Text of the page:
24 Hours in Dublin, Ireland

It will amaze some of you that in my 20 years of life in Norn Iron, until recently, I had never been to Dublin. Well, that’s a lie, I’d stayed in the Fitzpatrick Hotel with my family and gone on a school trip to the zoo, but that was the full extent of my experience.

When my boyfriend visited in January, we decided to head down to the fair city and have a scout about. Since we were only there for a weekend, we had limited time to explore and wanted to make the most of what we had.

Today, for your entertainment and reference, I’m going to share with you all our route around the city. However, I will not be going into any detail about eating a drinking for a couple of reasons… but mainly because I think I might do that in a totally seperate post.

dublin map

The route itself takes around an hour and a half to walk without stops, but it can easily fill a day, allowing you enough time at each stop without being bored by lunchtime.

The post will also be peppered with some photos courtesy of my boyfriend (he’s really rather good) to give you a better sense of the city itself.


Dublin Castle and the State Apartments


Our day begins at Dublin Castle, an essential part of any tourist’s trip to the city. There are a few options here. If you’re short on time, you can take a self guided tour of the beautiful State Rooms, or you can book a guided tour which will give you access to the interior of the Chapel Royal and to the Viking Excavation. Personally, we went for the first option to save some time (and some money) but if I were back again, I’d definitely consider going the whole hog. On the other hand, you can skip any sort of tour and simply enjoy the courtyard and exterior view of the one remaining tower, it’s purely a matter of personal interest and, of course, time.


The Temple Bar

Obviously, the iconic Temple Bar has to make it onto this list. However, since it’s still pretty early in the morning, you might want to save the pint until later. Even if you don’t partake in the drink, the pub itself is charming and is surrounded my cute cobbled streets and other cafes and restaurants you may wish to check out, perfect for a mid monring snack.

Trinity College Dublin


One of the most iconic spaces in the city is Trinity College. It’s definitely worth a dander round, especially as it’s home to The Book of Kells and the Old Library. Imagine you’re Belle from Beauty and the Beast wandering through your dream library and you’ve essentially captured this amazing room.


Merrion Square
Oscar Wilde Monument

The next stop is a personal favourite of mine as Wilde is one of my favourite authors of all time (and not just because he’s Irish). The Oscar Wilde Monument in Merrion Square is the perfect selfie for any literary snob and also allows the opportunity to wander around the rest of this beautiful garden.


If you have a little extra time on your hands, you’ll also find Wilde’s childhood home close by, which has been restored and transformed into a sort of Wilde museum. I haven’t checked it out myself, but it’s definitely on my bucket list next time I there.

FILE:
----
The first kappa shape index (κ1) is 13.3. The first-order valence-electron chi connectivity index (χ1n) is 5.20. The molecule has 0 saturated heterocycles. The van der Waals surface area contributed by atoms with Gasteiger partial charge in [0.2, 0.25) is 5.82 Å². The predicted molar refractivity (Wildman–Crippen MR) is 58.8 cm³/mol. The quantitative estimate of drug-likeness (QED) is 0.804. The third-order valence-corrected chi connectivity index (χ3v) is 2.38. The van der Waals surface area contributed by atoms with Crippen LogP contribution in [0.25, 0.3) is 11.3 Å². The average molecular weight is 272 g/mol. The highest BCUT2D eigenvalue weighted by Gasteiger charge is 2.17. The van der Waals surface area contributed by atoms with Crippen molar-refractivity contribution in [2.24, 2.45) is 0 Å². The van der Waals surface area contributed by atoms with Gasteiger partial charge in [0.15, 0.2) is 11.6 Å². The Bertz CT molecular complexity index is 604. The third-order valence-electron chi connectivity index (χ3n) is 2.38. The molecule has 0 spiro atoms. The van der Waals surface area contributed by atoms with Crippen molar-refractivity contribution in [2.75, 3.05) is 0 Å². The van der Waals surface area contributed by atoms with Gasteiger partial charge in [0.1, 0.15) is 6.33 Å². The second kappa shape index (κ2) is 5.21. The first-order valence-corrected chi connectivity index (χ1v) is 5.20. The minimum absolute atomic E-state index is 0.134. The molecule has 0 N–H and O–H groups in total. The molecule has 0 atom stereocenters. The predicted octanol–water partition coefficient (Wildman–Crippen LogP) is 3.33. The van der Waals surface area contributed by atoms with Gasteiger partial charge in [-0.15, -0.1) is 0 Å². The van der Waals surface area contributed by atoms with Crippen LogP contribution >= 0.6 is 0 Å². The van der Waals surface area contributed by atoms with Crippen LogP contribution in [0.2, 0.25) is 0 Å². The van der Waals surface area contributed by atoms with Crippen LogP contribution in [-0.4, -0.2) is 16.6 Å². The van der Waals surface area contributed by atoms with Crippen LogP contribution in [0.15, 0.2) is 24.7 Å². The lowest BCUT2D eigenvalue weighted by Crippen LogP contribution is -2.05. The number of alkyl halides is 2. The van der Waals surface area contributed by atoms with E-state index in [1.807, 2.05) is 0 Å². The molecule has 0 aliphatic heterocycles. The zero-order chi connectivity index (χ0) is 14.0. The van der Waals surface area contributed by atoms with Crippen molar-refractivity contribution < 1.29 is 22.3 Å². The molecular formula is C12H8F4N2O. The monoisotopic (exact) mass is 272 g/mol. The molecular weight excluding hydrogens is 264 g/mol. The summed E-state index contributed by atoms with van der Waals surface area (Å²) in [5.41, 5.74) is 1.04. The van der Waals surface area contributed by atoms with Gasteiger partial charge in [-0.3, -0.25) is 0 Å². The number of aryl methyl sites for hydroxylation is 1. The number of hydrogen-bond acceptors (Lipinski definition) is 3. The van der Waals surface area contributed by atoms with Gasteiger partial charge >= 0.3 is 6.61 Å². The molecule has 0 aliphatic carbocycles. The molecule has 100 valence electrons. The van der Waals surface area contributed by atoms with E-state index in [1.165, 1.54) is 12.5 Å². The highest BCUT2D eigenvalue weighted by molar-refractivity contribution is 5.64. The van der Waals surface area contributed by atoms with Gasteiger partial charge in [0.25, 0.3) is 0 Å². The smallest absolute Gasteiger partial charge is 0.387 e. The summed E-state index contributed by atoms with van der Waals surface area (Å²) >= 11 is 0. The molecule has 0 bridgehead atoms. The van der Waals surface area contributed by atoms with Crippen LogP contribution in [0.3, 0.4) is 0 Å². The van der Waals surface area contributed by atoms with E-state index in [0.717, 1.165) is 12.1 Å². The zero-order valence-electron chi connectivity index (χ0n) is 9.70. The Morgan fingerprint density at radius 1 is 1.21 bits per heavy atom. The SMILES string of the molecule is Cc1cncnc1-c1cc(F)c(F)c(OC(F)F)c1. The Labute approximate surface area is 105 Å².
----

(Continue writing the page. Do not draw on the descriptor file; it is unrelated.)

James Joyce in St Stephen’s Green

Continuing with the garden theme, it’s time to saunter down towards St Stephen’s Green. This beautiful garden is another one to admire, remember to keep your eyes peeled for any famous heads.

Just outside of the garden you’ll also find the wonderful St Stephen’s Green Shopping Centre, the perfect place to window shop or just take a load off – you’ve had a busy morning after all.

This also plonks you right at the end of the famous Grafton Street, so have a wander once you’ve regained your strength. Make sure you check out the Disney Store as you walk by, it’s the biggest one in Europe!


St Stephen’s Green Shopping Centre

Now it’s time to mix things up and have a look in the Creative Quarter, known for its quirky shops and cafes. (If you’re so inclined, you can check out the Powerscourt Townhouse Centre – a shopping centre built into an old Town House. However, anything you see there comes with a hefty pricetag, so you’ve been warned!) The Creative Quarter is also home to McDaids pub. Now might be the perfect time to grab yourself that pint, as this is one of the oldest and most authentic Irish pubs in the city. With it’s dark wood interior and old time charm, it’s the perfect place to sit and wait for your taxi.


Obviously, the taxi is optional, as it is within walking distance, but you may prefer to skip the 26 minute walk this late in the day. It’s well worth the few euros to see the Guinness Storehouse. Personally, I don’t drink Guinness, but even without partaking in the merriment it was still an interesting exhibition and a Dublin essential. It’ll probably take a couple of hours to do properly (taking into account queues and crowds) but it’s self-guided so you can 100% take it at your own pace.

I went at a bad time and managed to time my trip that the Jameson Distillery was undergoing renovations, but again, there’s always next time – it would be a great substitute if you prefer a spot of whiskey.

St Patrick’s Cathedral

Our day finishes at St Patrick’s Cathedral (again, you may wish to taxi here from the Guiness Storehouse depending on how much your feet protest). This iconic cathedral is defintiely worth a look, but you’ll have to be careful of your timekeeping as it closes it’s doors to the public at 5pm (6pm on a Saturday between March & October).

And now you’re done, since the night is young you can eat, drink and enjoy the evening atmosphere (or, simply get some shut eye if you have an early flight tomorrow).

Enjoy your time in this beautiful city, I can’t wait to get back there myself!

3 thoughts on “24 Hours in Dublin, Ireland

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